In a follow-up interview with PGx Reporter, Teng emphasized the tremendous amount of planning that went into the project prior to its launch. She and her team conducted an evidence-based review of the literature and created a PGx advisory board comprising clinicians from each unit of the clinic as well as pharmacists, pathologists, and IT staff. Smaller PGx drug workgroups then helped prioritize the drug/test pairs to include in the program. Another workgroup focused on the development of the EHR alerts, considering questions like the availability of the test, the language used in the alert, and how to track clinician behavior.
"There was a lot of change management that went on along the way," Teng said. "It was about how do you elicit culture change? How do you build consensus for entire Cleveland Clinic? Not just each individual doctor doing their own thing, but how do you really decide what the Cleveland Clinic's standard of care is going to be in relation to these specific pharmacogenetic tests?"
In terms of the criteria that the advisory board considered in choosing azathioprine and abacavir for the first drugs in the program, Teng said that recommendations from the US Food and Drug Administration played some role, but the group ultimately made its decision based on a range of criteria. "We basically said to them, 'Which do you consider to be standard of care? Which do you think has enough evidence and justification for use? And which is really going to impact patient care?'"
The next drug to be added to the program will be the anticonvulsant carbamazepine, for which the FDA recommends testing for the HLA-B*1502 allele because it is associated with the risk of developing Stevens-Johnson syndrome.
Teng said the Cleveland Clinic is hoping to add carbamazepine to the program by the end of 2013, but noted that this example highlights how "every gene/drug pair is going to be a little bit different because of the clinicians involved."
In the case of carbamazepine, she said, "it's a little bit tricky because you have a lot of doctors who are not necessarily cohesive in terms of how they work together. Carbemazepine is prescribed for headaches, general neurology, mood disorders, chronic pain. So you have doctors from so many different types of practices that you're trying to bring together to build consensus."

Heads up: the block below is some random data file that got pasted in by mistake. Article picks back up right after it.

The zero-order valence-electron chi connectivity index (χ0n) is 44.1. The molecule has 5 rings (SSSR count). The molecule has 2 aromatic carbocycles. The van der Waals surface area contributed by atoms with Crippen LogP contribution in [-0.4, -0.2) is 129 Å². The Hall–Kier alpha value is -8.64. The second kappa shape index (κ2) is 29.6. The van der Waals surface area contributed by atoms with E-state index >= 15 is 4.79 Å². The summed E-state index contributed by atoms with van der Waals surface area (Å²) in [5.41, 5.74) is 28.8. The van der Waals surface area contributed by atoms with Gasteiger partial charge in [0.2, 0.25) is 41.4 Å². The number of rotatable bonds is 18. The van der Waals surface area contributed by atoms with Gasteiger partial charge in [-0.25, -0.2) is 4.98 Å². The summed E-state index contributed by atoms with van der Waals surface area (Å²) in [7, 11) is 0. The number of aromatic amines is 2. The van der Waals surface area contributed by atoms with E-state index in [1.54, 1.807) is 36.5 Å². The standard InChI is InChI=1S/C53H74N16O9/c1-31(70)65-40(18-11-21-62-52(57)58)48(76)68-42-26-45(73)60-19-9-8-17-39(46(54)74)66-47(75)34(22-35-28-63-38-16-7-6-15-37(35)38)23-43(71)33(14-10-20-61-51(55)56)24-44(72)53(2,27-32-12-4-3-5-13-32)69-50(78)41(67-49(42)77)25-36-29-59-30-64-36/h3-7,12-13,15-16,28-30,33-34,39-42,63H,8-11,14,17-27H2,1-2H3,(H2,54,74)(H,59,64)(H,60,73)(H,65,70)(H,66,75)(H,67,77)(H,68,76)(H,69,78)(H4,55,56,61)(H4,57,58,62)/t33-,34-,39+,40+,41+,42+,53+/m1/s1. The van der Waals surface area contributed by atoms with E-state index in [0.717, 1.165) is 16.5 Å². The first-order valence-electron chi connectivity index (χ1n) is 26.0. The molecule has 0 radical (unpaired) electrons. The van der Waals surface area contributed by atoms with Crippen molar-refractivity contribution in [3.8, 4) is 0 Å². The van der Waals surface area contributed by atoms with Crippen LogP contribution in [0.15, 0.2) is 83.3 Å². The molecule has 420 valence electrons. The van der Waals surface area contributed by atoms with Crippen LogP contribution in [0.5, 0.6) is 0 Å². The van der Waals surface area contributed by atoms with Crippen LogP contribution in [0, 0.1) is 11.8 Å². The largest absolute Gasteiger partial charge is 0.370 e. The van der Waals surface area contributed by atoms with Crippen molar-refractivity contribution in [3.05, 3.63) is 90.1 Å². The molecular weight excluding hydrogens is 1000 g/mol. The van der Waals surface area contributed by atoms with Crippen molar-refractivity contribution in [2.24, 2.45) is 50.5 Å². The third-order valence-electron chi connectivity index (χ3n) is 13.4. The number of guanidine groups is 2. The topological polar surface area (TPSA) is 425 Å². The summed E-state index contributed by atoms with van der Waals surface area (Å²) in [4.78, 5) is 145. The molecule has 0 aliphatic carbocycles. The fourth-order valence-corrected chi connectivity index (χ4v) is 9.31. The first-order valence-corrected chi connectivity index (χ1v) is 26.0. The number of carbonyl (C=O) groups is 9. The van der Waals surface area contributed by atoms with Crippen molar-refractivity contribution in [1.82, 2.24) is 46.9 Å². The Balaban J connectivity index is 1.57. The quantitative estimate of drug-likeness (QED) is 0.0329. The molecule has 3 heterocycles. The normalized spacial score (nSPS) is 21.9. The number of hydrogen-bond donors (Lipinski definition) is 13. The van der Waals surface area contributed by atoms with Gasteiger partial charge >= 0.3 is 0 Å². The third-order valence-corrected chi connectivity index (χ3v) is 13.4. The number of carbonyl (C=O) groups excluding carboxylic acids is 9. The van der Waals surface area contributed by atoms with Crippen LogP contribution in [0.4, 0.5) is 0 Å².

Teng said she hopes to add one or two drug/gene pairs to the program per year.
As the program rounds out its first month, "it's been very well received," Teng said.
"The clinicians for whom the alert has fired and who have answered our surveys have told us that they find the language is easy to understand, they don't have any questions about the alert or why it's being fired or what do to with it."
There have been a few hiccups, however. For example, "we did have some nurses and nurse practitioners who didn't quite realize that this was rolling out and they had questions about why they were getting this alert."
In addition, a "design flaw" in the Epic system allows doctors who decide not to order a test to ignore the alert altogether without providing feedback on their decision. Teng said her team is currently reprogramming the system so that doctors must provide a reason if they choose not to provide a recommended test.
On the other hand, the system has demonstrated a clear benefit for doctors who prescribe the PGx-guided drugs very rarely and may not have been aware that a test was recommended or known how to order it.
For example, several clinicians said they knew there was some sort of PGx recommendation for azothioprine but didn't prescribe the drug enough to really know the details. "And when they got the alert they realized, 'Oh, it really is something we need to do,'" Teng said. "So that was a quality issue right there. That was our way of communicating to them that this is a quality standard for us and you should do this."
Furthermore, she said these doctors appreciated the fact that they could order the test directly through the EHR because it saved them time.